Strip club owner contributed to Benny Napoleon's campaign funds - Los Angeles News | FOX 11 LA KTTV

Strip club owner contributed to Benny Napoleon's campaign funds

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Business man. Scumbag. Entrepreneur. Exploiter. Alan Markovitz has been called a lot of things over the years, and now the strip club impresario has a new handle: friend of Benny.

That's Benny as in Benny Napoleon. Napoleon is not just Wayne County Sheriff, he's running to be mayor of Detroit.

Markovitz donated $3400 dollars to Napoleon's mayoral campaign. That's the most allowed by law, and Napoleon says he's glad to have it.

"Alan Markovitz is a long-time friend. He runs a business that is legal. I don't frequent his business. I don't think that I have been in one of his establishments in 30 years, but he called me up and said he wanted to help. He wanted to send a check to me, he's in a legitimate business. I'm ok with it." said Napoleon.

Fox 2 later learned Napoleon wrote to the Michigan Liquor Control Commission (MLCC) in 1996 while he was Executive Deputy Chief of the Detroit Police Department. He told state officials the cops screwed up when they wrote 32 tickets at Trump's (Markovitz's club on 8 Mile). Napoleon asked the State to disregard the tickets.

Napoleon says he was instructed to write the letter by one of his superiors.

But Winfred Blackmon says there's no place in politics for money from strip club owners. Blackmon is president of the Schaefer 7-8 Lodge Neighborhood Association. He's been hearing complaints about one of the Markovitz's clubs for years.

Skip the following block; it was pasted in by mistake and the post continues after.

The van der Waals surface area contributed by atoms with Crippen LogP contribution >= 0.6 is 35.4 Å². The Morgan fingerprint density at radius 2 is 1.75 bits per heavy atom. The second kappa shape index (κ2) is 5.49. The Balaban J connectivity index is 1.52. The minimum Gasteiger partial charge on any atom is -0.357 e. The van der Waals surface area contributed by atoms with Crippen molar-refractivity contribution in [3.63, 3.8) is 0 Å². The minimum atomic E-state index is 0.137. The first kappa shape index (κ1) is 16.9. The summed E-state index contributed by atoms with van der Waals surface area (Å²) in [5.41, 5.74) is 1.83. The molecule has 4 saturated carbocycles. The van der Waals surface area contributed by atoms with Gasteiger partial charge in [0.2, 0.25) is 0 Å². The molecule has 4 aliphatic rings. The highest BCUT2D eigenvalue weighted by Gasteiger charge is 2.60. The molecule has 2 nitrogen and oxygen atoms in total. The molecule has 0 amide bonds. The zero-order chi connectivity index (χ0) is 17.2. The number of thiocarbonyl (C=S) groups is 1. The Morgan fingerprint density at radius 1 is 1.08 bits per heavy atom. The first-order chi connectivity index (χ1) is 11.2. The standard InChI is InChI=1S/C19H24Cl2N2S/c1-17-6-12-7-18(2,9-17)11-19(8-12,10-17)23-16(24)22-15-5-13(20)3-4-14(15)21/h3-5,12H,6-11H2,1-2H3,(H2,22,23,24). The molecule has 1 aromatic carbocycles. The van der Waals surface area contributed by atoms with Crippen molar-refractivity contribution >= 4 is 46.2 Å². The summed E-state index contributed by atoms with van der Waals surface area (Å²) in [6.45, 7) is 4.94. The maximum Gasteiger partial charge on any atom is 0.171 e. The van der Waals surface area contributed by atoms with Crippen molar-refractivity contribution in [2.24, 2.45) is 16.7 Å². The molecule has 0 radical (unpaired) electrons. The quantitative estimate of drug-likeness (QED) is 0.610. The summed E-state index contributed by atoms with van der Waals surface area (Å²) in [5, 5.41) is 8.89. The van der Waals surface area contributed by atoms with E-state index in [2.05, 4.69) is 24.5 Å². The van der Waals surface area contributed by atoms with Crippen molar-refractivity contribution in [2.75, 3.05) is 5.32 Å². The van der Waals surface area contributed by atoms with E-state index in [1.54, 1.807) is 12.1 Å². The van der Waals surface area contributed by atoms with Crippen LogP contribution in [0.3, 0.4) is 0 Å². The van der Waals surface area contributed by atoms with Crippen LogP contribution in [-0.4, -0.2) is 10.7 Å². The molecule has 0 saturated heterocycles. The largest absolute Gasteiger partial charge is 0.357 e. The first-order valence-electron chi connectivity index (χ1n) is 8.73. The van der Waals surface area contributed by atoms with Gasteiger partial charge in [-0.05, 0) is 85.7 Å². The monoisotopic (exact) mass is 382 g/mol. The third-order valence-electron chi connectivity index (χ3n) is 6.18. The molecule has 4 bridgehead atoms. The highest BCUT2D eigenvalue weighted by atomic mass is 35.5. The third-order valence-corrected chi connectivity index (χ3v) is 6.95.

"The gunfire, the prostitution in the cars, no respect for the neighborhood. You have children walking back and forth to the store. They have to endure this type of activity from people who don't care," Blackmon said.

Now Markovitz's company is suing the city over the way it regulates its adult entertainment. They say the fees are unfair, so the city commissioned a study. It shows that topless clubs cost the city a quarter million more than it collects in licence and permit fees.

When asked if there was anyone Napoleon would turn down a campaign contribution from, he replied, "Sure. I mean certainly if someone was convicted of a crime, I don't want their money. But people are business people, let's call it like it is. There are some very influential people who've gotten in trouble. If Martha Stewart wrote me a check, I might take it. But if Attila the Hun wrote me a check, I probably wouldn't."

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